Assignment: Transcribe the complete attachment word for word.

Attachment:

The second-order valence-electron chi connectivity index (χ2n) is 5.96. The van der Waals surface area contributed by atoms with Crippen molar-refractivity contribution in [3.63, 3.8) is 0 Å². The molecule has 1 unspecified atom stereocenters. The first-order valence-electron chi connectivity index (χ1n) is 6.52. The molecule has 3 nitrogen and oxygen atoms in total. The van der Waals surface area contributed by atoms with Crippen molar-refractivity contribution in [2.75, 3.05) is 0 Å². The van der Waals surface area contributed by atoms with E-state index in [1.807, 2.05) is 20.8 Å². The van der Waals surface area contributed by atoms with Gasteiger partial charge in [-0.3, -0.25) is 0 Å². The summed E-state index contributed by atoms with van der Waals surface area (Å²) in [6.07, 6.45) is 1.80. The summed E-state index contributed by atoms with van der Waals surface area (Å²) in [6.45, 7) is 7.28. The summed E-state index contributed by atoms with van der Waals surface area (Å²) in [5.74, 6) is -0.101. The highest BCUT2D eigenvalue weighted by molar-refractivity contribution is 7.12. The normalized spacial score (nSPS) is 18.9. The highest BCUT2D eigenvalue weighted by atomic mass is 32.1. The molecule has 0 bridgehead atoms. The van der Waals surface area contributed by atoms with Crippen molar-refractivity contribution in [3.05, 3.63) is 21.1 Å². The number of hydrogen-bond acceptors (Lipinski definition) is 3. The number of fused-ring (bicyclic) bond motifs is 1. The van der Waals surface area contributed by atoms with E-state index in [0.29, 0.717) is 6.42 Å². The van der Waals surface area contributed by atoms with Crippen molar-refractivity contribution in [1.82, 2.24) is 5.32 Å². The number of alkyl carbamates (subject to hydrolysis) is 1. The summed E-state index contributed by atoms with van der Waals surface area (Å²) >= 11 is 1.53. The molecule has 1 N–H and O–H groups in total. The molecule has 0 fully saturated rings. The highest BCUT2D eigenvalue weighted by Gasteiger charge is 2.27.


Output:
The second-order valence-electron chi connectivity index (χ2n) is 5.96. The van der Waals surface area contributed by atoms with Crippen molar-refractivity contribution in [3.63, 3.8) is 0 Å². The molecule has 1 unspecified atom stereocenters. The first-order valence-electron chi connectivity index (χ1n) is 6.52. The molecule has 3 nitrogen and oxygen atoms in total. The van der Waals surface area contributed by atoms with Crippen molar-refractivity contribution in [2.75, 3.05) is 0 Å². The van der Waals surface area contributed by atoms with E-state index in [1.807, 2.05) is 20.8 Å². The van der Waals surface area contributed by atoms with Gasteiger partial charge in [-0.3, -0.25) is 0 Å². The summed E-state index contributed by atoms with van der Waals surface area (Å²) in [6.07, 6.45) is 1.80. The summed E-state index contributed by atoms with van der Waals surface area (Å²) in [6.45, 7) is 7.28. The summed E-state index contributed by atoms with van der Waals surface area (Å²) in [5.74, 6) is -0.101. The highest BCUT2D eigenvalue weighted by molar-refractivity contribution is 7.12. The normalized spacial score (nSPS) is 18.9. The highest BCUT2D eigenvalue weighted by atomic mass is 32.1. The molecule has 0 bridgehead atoms. The van der Waals surface area contributed by atoms with Crippen molar-refractivity contribution in [3.05, 3.63) is 21.1 Å². The number of hydrogen-bond acceptors (Lipinski definition) is 3. The number of fused-ring (bicyclic) bond motifs is 1. The van der Waals surface area contributed by atoms with E-state index in [0.29, 0.717) is 6.42 Å². The van der Waals surface area contributed by atoms with Crippen molar-refractivity contribution in [1.82, 2.24) is 5.32 Å². The number of alkyl carbamates (subject to hydrolysis) is 1. The summed E-state index contributed by atoms with van der Waals surface area (Å²) >= 11 is 1.53. The molecule has 1 N–H and O–H groups in total. The molecule has 0 fully saturated rings. The highest BCUT2D eigenvalue weighted by Gasteiger charge is 2.27.